Back in the early 70s, my parents subscribed me to a popular Civil War magazine, and, when I received my first issue in the mail, I was beyond dazzled at the cool factor (the cool factor being two-fold… me getting my first magazine subscription… and it having to do with a subject that I enjoyed, even then, immensely). I’ve enjoyed many issues from that, and other magazines, since that day, but, I don’t think I’ve been as excited as I was, on that day in the 70s, until… I received my comp copy of The Civil War Monitor. Truly, I mean that.
Now granted, much has changed since the 70s, to include what “dazzles” me, and I was particularly changed forever between 2007 and 2009, thanks to a grad program that made me very aware of things such as user-centered design and usability. Ultimately, I think I’ve become more obsessed with the engineering involved in innovative content delivery, and less focused on the content itself. I get especially giddy when I see someone taking such steps to deliver the history of the American Civil War.
It was part of this that led up to (just over a year ago) friend Harry Smeltzer putting Terry Johnston (editor-in-chief of the CWM) in touch with me. Since then, Terry has picked my brain (as well as a pool of several others, including Kevin Levin), regularly, and I’ve offered some thoughts along the way, which I hope, even in the smallest of ways, had some influence in the usability of design (print and Web) found in CWM. I can’t remember all we discussed, but in essence, I leaned heaviest on doing something that could put print and Web together, but working parallel to one another… one complementing the other.
Now, certainly, the feel and look (love the decision on the cover art) of the magazine move beyond (a good thing) the traditional presentations found on many a CW mag, I like the blend on the inside as well, beginning in the “Salvo” section, and rolling through the features. I think one of the smallish morsels that struck a positive chord in me were the “Voices” section (literally, quotes from people who lived that time… with no intervening interpretation by contemporary historians), and the “Parting Shot” (a “word cloud” comparing Davis and Lincoln), because they smacked (in a positive way) of an effort to reach out to the Web-techies, whether they be deep in their interests of the Civil War, or, perhaps, just beginning to test the waters. I also enjoyed the “Figures” and the “Books & Authors” sections… the former which gave figures/numbers into which a reader can sink teeth into, and the latter which not only brought attention to some current books on the market, but also brought in familiar names as reviewers, such as Robert K. Krick, as well as names with which some may not be so familiar.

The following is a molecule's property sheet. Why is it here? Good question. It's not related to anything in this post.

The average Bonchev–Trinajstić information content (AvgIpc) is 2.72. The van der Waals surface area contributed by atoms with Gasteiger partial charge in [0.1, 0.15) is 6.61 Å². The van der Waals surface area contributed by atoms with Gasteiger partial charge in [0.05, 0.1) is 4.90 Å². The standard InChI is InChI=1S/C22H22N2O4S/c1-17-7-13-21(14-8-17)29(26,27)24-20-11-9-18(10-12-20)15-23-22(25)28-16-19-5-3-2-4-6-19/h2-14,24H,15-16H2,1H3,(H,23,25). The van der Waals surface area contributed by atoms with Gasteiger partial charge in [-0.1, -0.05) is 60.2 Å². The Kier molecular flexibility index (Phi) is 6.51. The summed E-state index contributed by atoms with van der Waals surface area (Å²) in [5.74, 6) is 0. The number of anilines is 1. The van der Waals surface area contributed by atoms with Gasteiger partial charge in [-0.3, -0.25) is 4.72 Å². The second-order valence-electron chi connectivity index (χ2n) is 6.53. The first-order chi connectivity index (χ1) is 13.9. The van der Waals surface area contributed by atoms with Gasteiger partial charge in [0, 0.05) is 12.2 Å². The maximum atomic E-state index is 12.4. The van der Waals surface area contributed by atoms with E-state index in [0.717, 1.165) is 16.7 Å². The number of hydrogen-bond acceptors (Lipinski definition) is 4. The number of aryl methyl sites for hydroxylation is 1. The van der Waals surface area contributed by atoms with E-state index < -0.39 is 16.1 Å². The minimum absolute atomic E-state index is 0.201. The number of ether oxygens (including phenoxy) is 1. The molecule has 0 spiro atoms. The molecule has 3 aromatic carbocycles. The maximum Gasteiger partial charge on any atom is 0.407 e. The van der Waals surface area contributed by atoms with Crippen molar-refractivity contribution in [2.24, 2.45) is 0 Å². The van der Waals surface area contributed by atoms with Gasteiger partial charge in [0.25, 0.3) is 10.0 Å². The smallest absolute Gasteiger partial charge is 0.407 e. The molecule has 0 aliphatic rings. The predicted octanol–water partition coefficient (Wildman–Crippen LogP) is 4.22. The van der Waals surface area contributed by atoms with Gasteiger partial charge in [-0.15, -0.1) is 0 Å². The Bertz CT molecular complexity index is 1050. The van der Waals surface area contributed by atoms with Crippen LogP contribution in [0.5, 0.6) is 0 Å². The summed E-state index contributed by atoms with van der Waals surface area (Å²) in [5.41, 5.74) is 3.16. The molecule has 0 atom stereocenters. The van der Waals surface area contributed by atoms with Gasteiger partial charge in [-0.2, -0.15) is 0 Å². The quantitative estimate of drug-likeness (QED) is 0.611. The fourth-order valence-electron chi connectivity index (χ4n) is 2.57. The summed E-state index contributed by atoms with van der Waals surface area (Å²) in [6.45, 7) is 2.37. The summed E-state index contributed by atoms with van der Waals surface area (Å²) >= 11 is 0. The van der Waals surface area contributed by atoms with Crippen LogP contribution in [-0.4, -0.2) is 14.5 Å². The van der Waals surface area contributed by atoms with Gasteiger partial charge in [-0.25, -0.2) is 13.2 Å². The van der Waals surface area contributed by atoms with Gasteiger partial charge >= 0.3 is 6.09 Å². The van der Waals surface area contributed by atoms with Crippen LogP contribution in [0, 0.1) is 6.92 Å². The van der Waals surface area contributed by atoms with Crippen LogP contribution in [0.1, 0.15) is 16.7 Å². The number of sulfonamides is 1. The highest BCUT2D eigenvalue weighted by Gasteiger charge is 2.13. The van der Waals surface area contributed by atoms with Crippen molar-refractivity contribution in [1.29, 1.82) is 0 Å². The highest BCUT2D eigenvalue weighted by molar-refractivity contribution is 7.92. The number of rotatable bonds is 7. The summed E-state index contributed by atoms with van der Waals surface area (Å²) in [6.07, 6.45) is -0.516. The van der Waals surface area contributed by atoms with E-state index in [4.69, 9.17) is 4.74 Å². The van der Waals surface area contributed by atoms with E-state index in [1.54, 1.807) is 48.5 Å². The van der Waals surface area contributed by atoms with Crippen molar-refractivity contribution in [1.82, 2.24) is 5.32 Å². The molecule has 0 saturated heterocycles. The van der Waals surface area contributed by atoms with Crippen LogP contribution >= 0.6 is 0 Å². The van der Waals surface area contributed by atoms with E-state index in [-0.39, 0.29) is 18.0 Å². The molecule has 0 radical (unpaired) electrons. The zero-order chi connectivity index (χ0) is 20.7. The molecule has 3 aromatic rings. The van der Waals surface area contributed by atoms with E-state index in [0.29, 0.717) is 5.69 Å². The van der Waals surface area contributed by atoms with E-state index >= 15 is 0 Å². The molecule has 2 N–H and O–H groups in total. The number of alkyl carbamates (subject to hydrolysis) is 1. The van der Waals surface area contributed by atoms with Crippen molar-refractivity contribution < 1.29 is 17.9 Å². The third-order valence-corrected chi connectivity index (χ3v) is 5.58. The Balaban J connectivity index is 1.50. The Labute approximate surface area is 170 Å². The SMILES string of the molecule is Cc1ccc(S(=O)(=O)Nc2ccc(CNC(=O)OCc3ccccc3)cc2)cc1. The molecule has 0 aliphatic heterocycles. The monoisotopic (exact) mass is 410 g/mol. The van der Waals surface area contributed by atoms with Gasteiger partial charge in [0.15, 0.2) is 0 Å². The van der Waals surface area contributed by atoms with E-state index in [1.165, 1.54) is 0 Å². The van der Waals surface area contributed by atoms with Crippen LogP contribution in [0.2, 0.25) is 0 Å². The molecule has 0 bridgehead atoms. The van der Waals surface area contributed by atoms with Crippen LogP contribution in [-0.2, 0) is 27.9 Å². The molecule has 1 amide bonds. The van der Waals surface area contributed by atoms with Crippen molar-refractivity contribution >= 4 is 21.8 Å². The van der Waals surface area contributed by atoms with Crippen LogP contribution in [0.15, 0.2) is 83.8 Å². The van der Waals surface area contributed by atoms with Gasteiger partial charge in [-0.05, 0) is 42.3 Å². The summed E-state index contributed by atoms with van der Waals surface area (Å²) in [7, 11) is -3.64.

As far as the meat of the issue, I found that the feature stories “Captive Memories” and “The Work that Remains” were particularly wonderful, and appealed to special interests of my own; the first touching on Andersonville, and the other on the role of women in their efforts to bring the dead of battles home. Good stuff in both there… and I loved their decisions on the images they selected.
The thing about all of this is… there’s stuff for everybody, and that addresses one of the questions that kept me going when talking to Terry… how to reach the largest possible audience with an array of methods and topics.
But… that’s not all.
As many folks in the know are now aware, there is also the electronic arm of the magazine (hence, the current header from that page, seen above) which, in my opinion, puts CWM in a class by itself. See for yourself, here. The point is, the magazine doesn’t begin and end with itself, but maintains an active and fluid presence. In particular, the blog, gives a chance to get into the trenches… which is also very cool for another reason…
As blogger, here, at Cenantua’s blog, Terry has given me the opportunity to post on CWM‘s blog, The Front Line, and I’m here to attest to the fact that this bunch is a great cast of characters (that’s a good word to describe some of them too, let me tell you 🙂 ), with all sorts of interests… which makes for a rich range of content. I’m fortunate to count myself among the likes of Andy Hall (Dead Confederates), Keith Harris (Cosmic America: Civil War History and Memory), Harry Smeltzer (Bull Runnings), Jim Schmidt (Civil War Medicine and Writing), and Craig Swain (To the Sound of the Guns). Again, I think it’s the blend and resulting broad appeal, offered in this bunch, with different personalities and interests, that’s going to make that blog very successful.
Speaking of the electronic side of the house at CWM, Blog and Social Media Editor, Laura June Davis, has done a super job at setting things up, and is keeping the flow moving with Tweets and FB comments/suggestions. Great way to start with a premier release!
So, major kudos to Terry Johnston for being the powerhouse behind all that makes this magazine possible! I find myself already looking for the next edition!
I gotta say, it also has me thinkin’ I need to get into the mix of things again, and contribute a couple of articles to the print side of the house.
So, give it a whirl. I think you’ll be glad you did, if you haven’t already.